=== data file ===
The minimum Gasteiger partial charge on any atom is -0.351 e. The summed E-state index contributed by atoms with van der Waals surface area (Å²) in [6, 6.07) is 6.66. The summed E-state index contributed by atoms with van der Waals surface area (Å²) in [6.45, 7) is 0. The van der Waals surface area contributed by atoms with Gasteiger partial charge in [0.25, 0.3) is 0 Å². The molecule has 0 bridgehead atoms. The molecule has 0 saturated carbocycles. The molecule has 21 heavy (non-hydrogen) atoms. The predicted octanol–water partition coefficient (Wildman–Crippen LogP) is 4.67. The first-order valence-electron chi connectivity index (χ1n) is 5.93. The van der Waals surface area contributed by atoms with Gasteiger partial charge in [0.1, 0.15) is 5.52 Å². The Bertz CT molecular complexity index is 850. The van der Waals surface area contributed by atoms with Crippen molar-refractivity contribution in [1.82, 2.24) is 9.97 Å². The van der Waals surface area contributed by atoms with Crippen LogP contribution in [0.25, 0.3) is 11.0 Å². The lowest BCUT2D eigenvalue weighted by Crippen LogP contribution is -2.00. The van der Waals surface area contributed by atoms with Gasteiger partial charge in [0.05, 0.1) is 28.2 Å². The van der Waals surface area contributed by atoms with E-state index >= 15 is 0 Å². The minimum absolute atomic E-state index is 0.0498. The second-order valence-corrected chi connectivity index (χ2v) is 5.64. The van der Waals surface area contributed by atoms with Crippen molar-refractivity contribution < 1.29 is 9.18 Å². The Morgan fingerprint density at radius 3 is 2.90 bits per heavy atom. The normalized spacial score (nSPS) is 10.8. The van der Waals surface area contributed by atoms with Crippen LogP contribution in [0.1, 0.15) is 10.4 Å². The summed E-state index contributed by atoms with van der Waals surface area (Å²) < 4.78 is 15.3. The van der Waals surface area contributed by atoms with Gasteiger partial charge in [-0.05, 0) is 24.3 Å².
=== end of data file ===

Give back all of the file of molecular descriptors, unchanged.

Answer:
The minimum Gasteiger partial charge on any atom is -0.351 e. The summed E-state index contributed by atoms with van der Waals surface area (Å²) in [6, 6.07) is 6.66. The summed E-state index contributed by atoms with van der Waals surface area (Å²) in [6.45, 7) is 0. The van der Waals surface area contributed by atoms with Gasteiger partial charge in [0.25, 0.3) is 0 Å². The molecule has 0 bridgehead atoms. The molecule has 0 saturated carbocycles. The molecule has 21 heavy (non-hydrogen) atoms. The predicted octanol–water partition coefficient (Wildman–Crippen LogP) is 4.67. The first-order valence-electron chi connectivity index (χ1n) is 5.93. The van der Waals surface area contributed by atoms with Gasteiger partial charge in [0.1, 0.15) is 5.52 Å². The Bertz CT molecular complexity index is 850. The van der Waals surface area contributed by atoms with Crippen molar-refractivity contribution in [1.82, 2.24) is 9.97 Å². The van der Waals surface area contributed by atoms with Crippen LogP contribution in [0.25, 0.3) is 11.0 Å². The lowest BCUT2D eigenvalue weighted by Crippen LogP contribution is -2.00. The van der Waals surface area contributed by atoms with Gasteiger partial charge in [0.05, 0.1) is 28.2 Å². The van der Waals surface area contributed by atoms with E-state index >= 15 is 0 Å². The minimum absolute atomic E-state index is 0.0498. The second-order valence-corrected chi connectivity index (χ2v) is 5.64. The van der Waals surface area contributed by atoms with Crippen molar-refractivity contribution < 1.29 is 9.18 Å². The Morgan fingerprint density at radius 3 is 2.90 bits per heavy atom. The normalized spacial score (nSPS) is 10.8. The van der Waals surface area contributed by atoms with Crippen LogP contribution in [0.1, 0.15) is 10.4 Å². The summed E-state index contributed by atoms with van der Waals surface area (Å²) < 4.78 is 15.3. The van der Waals surface area contributed by atoms with Gasteiger partial charge in [-0.05, 0) is 24.3 Å².